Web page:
The same Spirit who inspired the laws of warfare in Deut 20? Do you think Christ is Christ-less in Rev 19–as the warrior king?

  23. steve hays says:

    John

    “Steve has offered a shockingly vicious, ‘over-the-top’ response to Liang.”

    Let’s see, how did Liang express himself: “And if you look up the complete history of what we’ve done there – it is horrific and damnable…the US committed so much murder in the Middle East (of course, we don’t see it that way, but they do)…We have plenty of blood on our hands.”

    The fact that what I say in response to that type of rhetoric gets you riled up, but his “shockingly vicious, over-the-top” rhetoric rolls off your back betrays how oblivious you are to your own ideological bias.

    “Has this de-evolved into a Fox News message board?”

    Because your preferred news outlet is what–al Jazeera?

    “Do you know Liang? How can you make this assessment?”

    By what he says.

    “He was speaking of the nation, and now your applying criticism of foreign policy to one’s personal morality?”

    A “nation” is a collective. He’s attacking the moral vision of our policymakers and their agents. So, yes, that’s personal. It’s not an AI supercomputer.

    “Actually, he never once used the word ‘America’, but rather ‘American’ or ‘Americans’.”

    He says “US,” which is a synonym for “America.” Do I have to explain the nature of synonyms to you?

    You also commit the word-concept fallacy.

    “A little less ‘Glen Beck’ and a little more ‘Apostle Paul’ would be helpful to everyone.”

    I don’t listen to Glen Beck. As to Paul, is this the sort of thing you had in mind?

    “But Saul, who was also called Paul, filled with the Holy Spirit, looked intently at him 10and said, ‘You son of the devil, you enemy of all righteousness, full of all deceit and villainy, will you not stop making crooked the straight paths of the Lord? 11And now, behold, the hand of the Lord is upon you, and you will be blind and unable to see the sun for a time.’”

  24. Liang says:

    Steve – I’m not sure where your hate originates. I can’t change your mind – hating your brother is something that’s between you and Jesus – though I hope that for your sake you would repent of that hate.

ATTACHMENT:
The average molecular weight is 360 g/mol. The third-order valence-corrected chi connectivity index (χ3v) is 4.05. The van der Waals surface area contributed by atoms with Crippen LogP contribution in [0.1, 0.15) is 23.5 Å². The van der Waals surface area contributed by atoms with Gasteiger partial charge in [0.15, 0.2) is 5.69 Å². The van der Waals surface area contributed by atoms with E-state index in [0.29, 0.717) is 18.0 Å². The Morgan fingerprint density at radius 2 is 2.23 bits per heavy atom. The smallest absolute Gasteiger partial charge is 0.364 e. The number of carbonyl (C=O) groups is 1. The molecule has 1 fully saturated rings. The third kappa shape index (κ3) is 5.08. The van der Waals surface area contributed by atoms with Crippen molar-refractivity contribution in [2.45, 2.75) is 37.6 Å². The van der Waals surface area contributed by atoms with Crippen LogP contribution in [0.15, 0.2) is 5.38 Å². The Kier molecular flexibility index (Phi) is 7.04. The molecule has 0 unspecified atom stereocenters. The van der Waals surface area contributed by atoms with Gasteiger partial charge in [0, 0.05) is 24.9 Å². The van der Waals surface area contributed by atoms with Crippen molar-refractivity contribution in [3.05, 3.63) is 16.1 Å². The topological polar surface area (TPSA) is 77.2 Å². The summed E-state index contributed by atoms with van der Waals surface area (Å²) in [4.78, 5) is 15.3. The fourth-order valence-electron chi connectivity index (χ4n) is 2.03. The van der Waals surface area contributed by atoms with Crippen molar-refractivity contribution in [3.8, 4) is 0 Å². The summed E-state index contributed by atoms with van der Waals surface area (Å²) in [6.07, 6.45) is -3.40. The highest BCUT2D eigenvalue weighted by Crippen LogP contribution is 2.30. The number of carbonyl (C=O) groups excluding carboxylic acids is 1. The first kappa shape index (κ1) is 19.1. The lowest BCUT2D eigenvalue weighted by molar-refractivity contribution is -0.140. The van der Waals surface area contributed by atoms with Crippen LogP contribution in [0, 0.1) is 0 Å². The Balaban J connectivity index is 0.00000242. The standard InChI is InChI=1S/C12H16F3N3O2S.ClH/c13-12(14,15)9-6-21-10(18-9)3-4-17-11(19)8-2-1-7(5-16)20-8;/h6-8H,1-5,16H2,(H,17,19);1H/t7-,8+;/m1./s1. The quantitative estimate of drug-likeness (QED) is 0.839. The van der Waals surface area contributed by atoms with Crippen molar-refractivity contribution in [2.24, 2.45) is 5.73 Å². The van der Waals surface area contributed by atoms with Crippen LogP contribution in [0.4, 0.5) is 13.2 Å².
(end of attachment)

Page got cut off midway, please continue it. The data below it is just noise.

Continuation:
I just want to clarify – when I say “Eastern,” I’m referring to East Asian, not Muslim. I’m thinking more in terms of China, Japan, Korea, than of the Islamic world, since I’m far closer to those cultures. Those cultures are not “Islamo-centric,” nor am I. I’m merely offering a viewpoint that’s different from yours and probably different from many who read this forum. I’m not smearing our troops or attacking any individuals. I’m commenting on the foreign policy that we’ve had as a nation, and it’s my right and responsibility as a citizen to voice that concern and try to affect change.

    And NO, I am not a willing beneficiary of our foreign, self-interested policies. I didn’t learn about them extensively till recently, and for most of my life, have been ignorant, something I’m ashamed of. Now that I am learning more about it, it utterly disgusts me. Not primarily because of the reputation the US has as a country – which is of secondary importance to me. I’m disgusted because I’m realizing how much of a negative impact the US’s stance on foreign policies has been detrimental to the gospel worldwide. I would much rather be poorer, and have people in Central America and the Middle East be treated more kindly by my government, and have the gospel spread quickly and effectively to unreached peoples.

    If a fashionable falsehood to you is having compassion for civilians wrongfully bombed in Iraq, or workers at a pharmaceutical plant wrongfully killed in Libya, because our government lied and attacked based on falsified information – yes, those people who are hurt, killed, those families who are torn apart, those people who have never heard the gospel and will suffer the wrath of God in hell – those are people that break my heart. Judge me for fashionable falsehood, or what you want to call it. All the people who are jaded against Christianity because of those types of senseless killings, based on lies about finding WMDs that didn’t exist, whose lives have been destroyed and whose notion of Jesus is tied into images of injustice and oppression – those are the people I pray for. May I remind you that prior to becoming an Apostle, there was no greater enemy to early Christianity than Saul, who gloated over the stoning of Stephen, who struck terror into the Church with widespread persecution.

    God is bigger than human enmity. That’s why I pray for the lost in the Islamic world, even and esp. if they consider us enemies. That’s why I have compassion for lost souls and broken families there. I have no Islamic friends. I have no Islamic ties. I have a Savior who is worthy of worship by people from every nation, tribe and tongue, and there are many in the Islamic world who have not heard the Gospel. I have a Savior who died for peoples who my government dismiss as enemies, and even if they were enemies, Jesus commands me to pray for them. The only sense I can make of this… that I care at all about unsaved people in the Middle East I have 0 connection to personally, is that God cares deeply that His name is praised by those peoples and by his grace, has caused me to care (the little that I do). For that, I’m thankful to God and, at the risk to sounding slightly Rob Bell-ish (who I could not disagree with more), I hope that in your heart, love will win over hate as you consider those lost peoples.

  25. steve hays says:

    Liang